It was about a week before the 2017 general election that Colin Clark realised he might have toppled the giant. A local farmer from Aberdeenshire, he was standing against Alex Salmond in his constituency of Gordon, north east Scotland. Two years previously, he’d tried the same thing, and failed. The former Scottish First Minister had cruised to victory with 47.7 per cent of the vote. Clark came a miserable third. He stood for the Scottish Parliament elections, with a similar result. Eventually he managed to be elected as a councillor.
Then Theresa May called the snap election. In 2015, Salmond had amassed an army of local supporters to turn out the vote. This time, it was the Conservatives that had help on the ground. As polling day approached, the door knockers returned from middle-class neighbourhoods with exciting news. Liberal Democrats were “to a man” voting Conservative. Not only that, but some SNP voters were as well. On 8 June 2017, Clark won the seat with a majority of 2,607 votes. He was promptly christened “the Salmond slayer”.
“When I got down here people will ask you which constituency you are,” says Clark, when I meet him on a dark winter’s night in Portcullis House, where MPs have their offices. “You say, ‘Well, I beat Alex Salmond,’ and then they shake your hand again and say ‘well done’.” As well as Conservatives, he’s been congratulated by Labour MPs and “one or two” from the SNP. He recounts how Jacob Rees-Mogg even compared the constituency battle to that between Napoleon and the Duke of Wellington.
Clark, who switches between suits and farmer jackets, and has a hint of a grey quiff, describes north east Scotland as “England the wrong way up” – a Home Counties with oil and gas. Residents own cars and homes, earn above average wages, and admire entrepreneurs. Although Scottish politics is polarised by the independence debate, he detects an economic vote behind him that united both unionists and nationalists.
It was Gordon where a pre-Presidential Donald Trump decided to build his controversial golf course in 2010. Salmond, then First Minister, rolled out the tartan carpet for Trump, before the two men fell out over the Scottish government’s decision to approve an offshore wind farm in sight of the links.
Trump last made a public appearance at the golf course on 24 June 2016, the day of the EU referendum result, and used the occasion to declare Brexit a “great victory”. Yet Scottish politicians have shunned Trump en masse, with Scottish Tory leader Ruth Davidson christening him a “whoreson obscene greasy tallow-catch” on Twitter.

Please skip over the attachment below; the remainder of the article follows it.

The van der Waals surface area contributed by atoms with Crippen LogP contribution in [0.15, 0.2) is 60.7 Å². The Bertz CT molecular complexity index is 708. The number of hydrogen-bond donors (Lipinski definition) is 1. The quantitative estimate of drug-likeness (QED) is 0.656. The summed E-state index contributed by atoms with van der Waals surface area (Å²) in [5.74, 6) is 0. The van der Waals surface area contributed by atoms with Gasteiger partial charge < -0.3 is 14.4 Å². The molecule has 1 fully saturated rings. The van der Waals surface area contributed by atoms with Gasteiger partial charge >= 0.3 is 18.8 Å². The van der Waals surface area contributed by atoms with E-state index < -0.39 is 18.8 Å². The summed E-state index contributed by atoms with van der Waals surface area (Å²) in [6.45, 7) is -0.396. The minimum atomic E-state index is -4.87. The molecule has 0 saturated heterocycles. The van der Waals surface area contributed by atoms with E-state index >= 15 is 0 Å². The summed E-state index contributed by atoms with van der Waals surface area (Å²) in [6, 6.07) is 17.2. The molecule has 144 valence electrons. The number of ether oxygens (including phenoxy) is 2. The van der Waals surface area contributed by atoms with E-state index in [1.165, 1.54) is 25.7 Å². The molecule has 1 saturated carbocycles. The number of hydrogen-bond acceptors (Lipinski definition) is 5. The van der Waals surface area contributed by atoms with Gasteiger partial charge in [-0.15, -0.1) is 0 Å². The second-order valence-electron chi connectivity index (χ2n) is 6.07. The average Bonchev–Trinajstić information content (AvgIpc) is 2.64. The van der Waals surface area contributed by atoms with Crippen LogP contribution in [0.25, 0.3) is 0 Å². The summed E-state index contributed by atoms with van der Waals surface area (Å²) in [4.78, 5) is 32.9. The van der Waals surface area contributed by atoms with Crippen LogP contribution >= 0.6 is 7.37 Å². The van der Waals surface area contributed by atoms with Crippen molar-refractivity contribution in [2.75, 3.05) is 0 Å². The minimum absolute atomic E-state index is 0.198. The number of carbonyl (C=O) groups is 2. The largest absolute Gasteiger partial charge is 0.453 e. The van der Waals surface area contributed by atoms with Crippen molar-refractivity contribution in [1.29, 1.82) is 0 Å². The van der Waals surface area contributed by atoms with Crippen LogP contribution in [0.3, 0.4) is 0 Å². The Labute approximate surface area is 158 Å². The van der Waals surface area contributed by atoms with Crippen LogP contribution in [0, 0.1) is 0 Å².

“Did he turn up? I maybe wasn’t concentrating at the time,” says Clark (he remains schtum about which way he voted). “Hey, look, I really don’t want to comment on what Donald Trump’s logic is – he’s the president of the United States of America which is the biggest economy in the world and I hope we carry on having a very good relationship with North America.” So would he meet him? “I am going to remain very open minded. If he comes to Gordon, because his golf course is there, I would meet him – of course I would. I am so below the pay grade of managing to invite a president to come to anywhere.”
He, Trump and Salmond could play a round of golf together, I suggest. Clark laughs. “There’s no chance Trump would invite him,” he says of Salmond. Nevertheless, he retains a certain fondness for the man he defines himself by beating. “I never had a problem debating him. He was never personal – he was always relatively professional, but we had absolutely diverging views. We were like the Two Ronnies – it was a show.”
Since his defeat, Salmond has made his former colleagues squirm by taking up the offer of a show on Russia Today. “I’m bitterly disappointed he’s not had the decency to invite me on,” Clark jokes. Nor did Salmond invite him to his show at the Edinburgh Festival Fringe. “I was really disappointed. He had [Brexit secretary] David Davis and [Speaker] John Bercow he didn’t invite the bloke who beat him.”
Clark arrived at Westminster as part of a 13-strong platoon of Scottish Tory MPs, which, most agree, owes its existence to someone who is not at Westminster at all: the Scottish Tory leader Ruth Davidson. I meet Clark just before Christmas, after a week in which the Brexit debate became a constitutional game of pinball, in which Davidson’s view of a softer Brexit for the whole of the UK appeared to have prevailed.
Although Clark maintains “we’re all Brexiteers now”, he represents a constituency that voted to remain both in the UK and in the EU. His job at Westminster, as he sees it, is to be optimistic. “In contrast to the SNP, we do not want to be gurning and moaning about Scotland. We want to be selling a very strong and positive story about jobs, about economics.” He wants to see trade deals post-Brexit that take advantage of the UK’s North Sea drilling technology, and boost Scotland’s fishing industry.
After the successes of 2017, the task for the Scottish Tories is to work out a formula that relies on more than just the charisma of Davidson. Just a year on from winning a council by-election, Clark is now in a position to bend the ear of the Westminster government and possibly the president of the United States. But for now, he’s happy to be known by the man he succeeded.
“The chief whip of the PM asked me after the election, in one of those casual conversations, what political ambitions you’ve got,” he says, smiling. “I said I’ve already achieved it. It was beating Alex Salmond.”